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Missional Map-making: Skills for Leading in Times of Transition

Author: Alan J Roxburgh
Published By: Jossey-Bass (San Francisco)
Pages: 204
Price: £16.99
ISBN: 978 0 470 48672 6

Reviewed by Chris Skilton.

If you only have time to read or money to buy one book in this selection of reviews (with due apology to my fellow reviewers), make it this one! Alan Roxburgh has been a pastor, teacher, writer and church consultant for over thirty years and knows what he is talking about when it comes to leading churches.

His premise is that, in a fast-changing world, our traditional views of mission and of church leadership largely don’t work any more or make sense in a world that is constantly evolving. He asks, “How do we cultivate environments that call forth and release the mission-shaped imagination of the people of God in a specific time and place” (p.77). Along the way (chapter 6), he identifies eight major currents of change as the church and the world faces the end of modernity. Many of these are familiar territory - globalisation, pluralism, a loss of confidence in traditional structures for instance - but he charts and draws them together in an engaging and helpful way. It is followed by an especially engaging chapter (7) using the growth of the internet as an example of the way that profound change in our society has emerged without strategic planning or the conscious alignment of resources.

A major strength of the book is that the second part of it explores four key, practical processes for the mission of the local church - assessing how the environment has changed in your context; developing a core identity for the church in the formation of community; creating a ‘parallel culture’ with small groups committed to the transformation of lives engaging with the biblical narrative; forming partnerships with surrounding neighbourhoods and communities to model and shape kingdom values.

Having suggested that traditional strategic planning no longer works, he identifies the role of the leader as that of facilitating the core identity of the church, believing that, “God’s future lies with his people; the role of the leader is to create an environment in which it might be called forth”. He asks a lot of the church leader, suggesting that at the same time as seeking to facilitate this step change, they also need to be building trust by doing the traditional teaching and pastoring ministry well.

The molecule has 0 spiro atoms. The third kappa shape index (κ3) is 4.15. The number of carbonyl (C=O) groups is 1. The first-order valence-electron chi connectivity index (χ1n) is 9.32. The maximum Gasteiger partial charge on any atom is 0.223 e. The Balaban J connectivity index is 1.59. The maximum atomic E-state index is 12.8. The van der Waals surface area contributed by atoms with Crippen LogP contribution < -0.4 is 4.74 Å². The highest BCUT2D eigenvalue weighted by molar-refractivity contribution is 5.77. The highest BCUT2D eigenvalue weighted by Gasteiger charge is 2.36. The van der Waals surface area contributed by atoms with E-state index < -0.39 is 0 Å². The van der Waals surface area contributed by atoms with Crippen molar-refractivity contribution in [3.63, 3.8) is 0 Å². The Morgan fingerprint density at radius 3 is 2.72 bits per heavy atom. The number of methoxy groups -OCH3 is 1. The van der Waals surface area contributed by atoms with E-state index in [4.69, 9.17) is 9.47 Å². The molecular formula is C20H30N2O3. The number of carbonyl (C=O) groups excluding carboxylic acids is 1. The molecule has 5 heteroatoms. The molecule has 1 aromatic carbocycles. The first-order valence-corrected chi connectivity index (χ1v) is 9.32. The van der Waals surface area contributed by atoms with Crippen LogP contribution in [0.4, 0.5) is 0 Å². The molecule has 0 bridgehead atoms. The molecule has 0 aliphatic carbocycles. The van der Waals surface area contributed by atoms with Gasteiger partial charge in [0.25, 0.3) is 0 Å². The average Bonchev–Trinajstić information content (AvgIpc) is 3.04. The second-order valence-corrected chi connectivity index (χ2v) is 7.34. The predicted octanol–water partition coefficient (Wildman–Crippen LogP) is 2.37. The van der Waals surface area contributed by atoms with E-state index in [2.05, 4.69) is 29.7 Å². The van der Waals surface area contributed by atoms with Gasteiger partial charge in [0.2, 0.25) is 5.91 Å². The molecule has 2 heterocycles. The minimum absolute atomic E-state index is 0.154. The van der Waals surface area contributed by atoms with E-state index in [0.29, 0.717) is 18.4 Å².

While the book offers some good examples of elements of this different way of working, it doesn’t give a detailed account of a church or churches that have fully embraced this understanding of mission and undergone the change that Roxburgh describes. The examples are also from Roxburgh’s ministry and networks in Canada and the States, but much of it begins to resonate with a U K understanding of some “fresh expressions” of church and most especially with those exploring the new monasticism and the formation of missional communities.

It would be fascinating to read, through the Ministry Today website, of ministers and churches that have looked at Roxburgh’s work and begun to engage with it as their model of mission.

Chris Skilton

Archdeacon of Lambeth and Board Member of Ministry Today

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You are reading Issue 50 of Ministry Today, published in November 2010.

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